The transmit filter 18 (Fig. 1) is a square root raised cosine filter having a rolloff of 20%.
Structural details of the source encoder 14, channel encoder 16, transmit filter 18, and modulator 20 are outside the scope of the invention and will not be further discussed.
Channel 22 can be any channel, such as a fiber optic link, coaxial cable, microwave, satellite, etc. which is suitable for the transmission of television, video, "hi-fi" audio or other high bit rate signals. The digital receiver, which will be described in greater detail hereinbelow, comprises a first demodulator 24, the output of which is filtered through a band pass filter 21. A second demodulator 27 converts its input to base band. The output of the second demodulator 27 is passed through a receive filter 28. The signal then passes successively to a channel decoder 30, a source decoder 32, and finally into a data sink 35. The channel decoder 30 and the source decoder 32 reverse the encoding that was accomplished in the source encoder 14 and the channel encoder 16 respectively.
The organization of a digital receiver 50 is shown in greater detail in Fig. 4. In the receiver front end 23, shown in yet greater detail in Fig. 4a, a radio frequency amplifier 52 is coupled to the channel 22 via a high pass filter 51. The output of the radio frequency amplifier 52 passes through radio frequency attenuater 53 and low pass filter 54 and is down converted to a first intermediate frequency by the first demodulator 24, and then passed through a low pass filter 25. The first demodulator 24 is of a known type. Its frequency is controlled by a voltage-controlled oscillator 33, programmed through a microprocessor interface operating through a digital-to-analog converter 37. The second demodulator 27 converts the signal to a second intermediate frequency, and is followed by a high pass filter 29, and another amplifier stage 31. The output of amplifier stage 31 is passed through a bandpass filter 21 to a third down converter 19 (Fig. 1) which converts the signal to a third intermediate frequency and then passes the signal to a low pass fitter 58. A high speed analog to digital converter 60, provides an output which is used by timing recovery circuit 62, which ensures accurate sampling by analog-to-digital converter 60. Fig. 23 shows a graph of the signal spectrum at the input of the analog-to-digital converter 60, wherein frequencies and bandwidth values are shown in MHz. This spectrum shape can be achieved if the passband of band pass filter 21 is 4.75 MHz below the carrier to plus 0.75 MHZ above the carrier and there exists a transition band from carrier +0.75 MHz to carrier + 1.25 MHz. The rolloff at the Data Nyquist frequency (1.875 MHz) is controlled by the bandpass pulse shaping by the transmit filter 18, discussed above. A filter 63 receives the output of the analog-to-digital converter 60, and converts the signal to complex baseband representation. The output of the filter 63 is substantially real. DC bias in the signal is removed in DC Remover block 67.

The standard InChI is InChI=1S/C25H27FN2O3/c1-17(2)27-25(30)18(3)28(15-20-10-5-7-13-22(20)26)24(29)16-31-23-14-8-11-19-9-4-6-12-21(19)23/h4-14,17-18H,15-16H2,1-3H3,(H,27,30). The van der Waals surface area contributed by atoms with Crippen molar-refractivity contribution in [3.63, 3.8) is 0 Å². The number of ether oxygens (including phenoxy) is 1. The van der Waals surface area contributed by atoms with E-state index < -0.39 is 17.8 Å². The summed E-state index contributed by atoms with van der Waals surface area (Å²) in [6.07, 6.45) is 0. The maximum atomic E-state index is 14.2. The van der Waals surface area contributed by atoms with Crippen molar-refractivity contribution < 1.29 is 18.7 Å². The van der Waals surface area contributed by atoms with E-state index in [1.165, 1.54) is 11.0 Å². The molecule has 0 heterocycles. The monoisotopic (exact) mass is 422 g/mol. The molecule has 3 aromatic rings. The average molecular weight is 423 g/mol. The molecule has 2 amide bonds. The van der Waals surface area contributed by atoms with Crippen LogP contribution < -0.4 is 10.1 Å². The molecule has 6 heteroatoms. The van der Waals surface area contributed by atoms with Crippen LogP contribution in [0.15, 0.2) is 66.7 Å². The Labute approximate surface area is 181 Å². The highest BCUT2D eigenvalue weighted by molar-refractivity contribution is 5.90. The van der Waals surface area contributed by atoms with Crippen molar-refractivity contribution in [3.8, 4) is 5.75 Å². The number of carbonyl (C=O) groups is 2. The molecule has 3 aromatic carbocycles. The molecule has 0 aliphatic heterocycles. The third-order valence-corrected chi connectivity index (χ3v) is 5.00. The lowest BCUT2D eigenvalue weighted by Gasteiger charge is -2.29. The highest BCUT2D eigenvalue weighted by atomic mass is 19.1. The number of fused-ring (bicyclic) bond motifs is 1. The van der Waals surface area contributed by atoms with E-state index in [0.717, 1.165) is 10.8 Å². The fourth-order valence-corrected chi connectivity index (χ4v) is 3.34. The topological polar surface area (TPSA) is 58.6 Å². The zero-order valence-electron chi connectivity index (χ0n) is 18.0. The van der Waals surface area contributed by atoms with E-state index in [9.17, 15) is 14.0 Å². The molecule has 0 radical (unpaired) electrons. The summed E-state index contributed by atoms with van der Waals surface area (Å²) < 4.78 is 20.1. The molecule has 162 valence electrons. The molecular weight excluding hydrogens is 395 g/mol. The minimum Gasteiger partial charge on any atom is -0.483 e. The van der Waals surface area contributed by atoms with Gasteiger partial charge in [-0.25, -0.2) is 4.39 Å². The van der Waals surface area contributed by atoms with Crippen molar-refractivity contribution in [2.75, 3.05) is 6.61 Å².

A carrier recovery circuit 64 controls the second demodulator 27 (Fig. 4a) such that the correct frequency and phase are recovered. An automatic gain control circuit 66 feeds back to radio frequency attenuater 53 through digital-to-analog converter 55. Both the automatic gain control circuit 66 and the carrier recovery circuitry 64 are coupled to the output of analog-to-digital converter 60. An adaptive equalizer 70 contends with various channel impairments such as echoes and multipath transmission.
The main digital data stream from the analog-to-digital converter 60 is filtered by a matched filter, which matches the response of the transmit filter 18. The digital stream is also derandomized and deinterleaved in deinterleaver 69. The equalized signal is then subjected to Reed-Solomon decoding and error correction in error correction circuitry 72. Except for the front end 23, the receiver 50 is largely realized as an integrated CMOS device by well known methods.
There are many applications which require a fast and accurate comparator, and achieving the design in CMOS makes integrating such applications an inexpensive alternative to using external support. An example of an application is the flash analog to digital converter (denoted FADC), where a linear array of comparators convert an analog voltage into a digital representation.
CMOS comparators have a poor gain characteristic, which eventually limits the speed of comparison, and the input referred offsets are large, limiting the resolution of the comparison.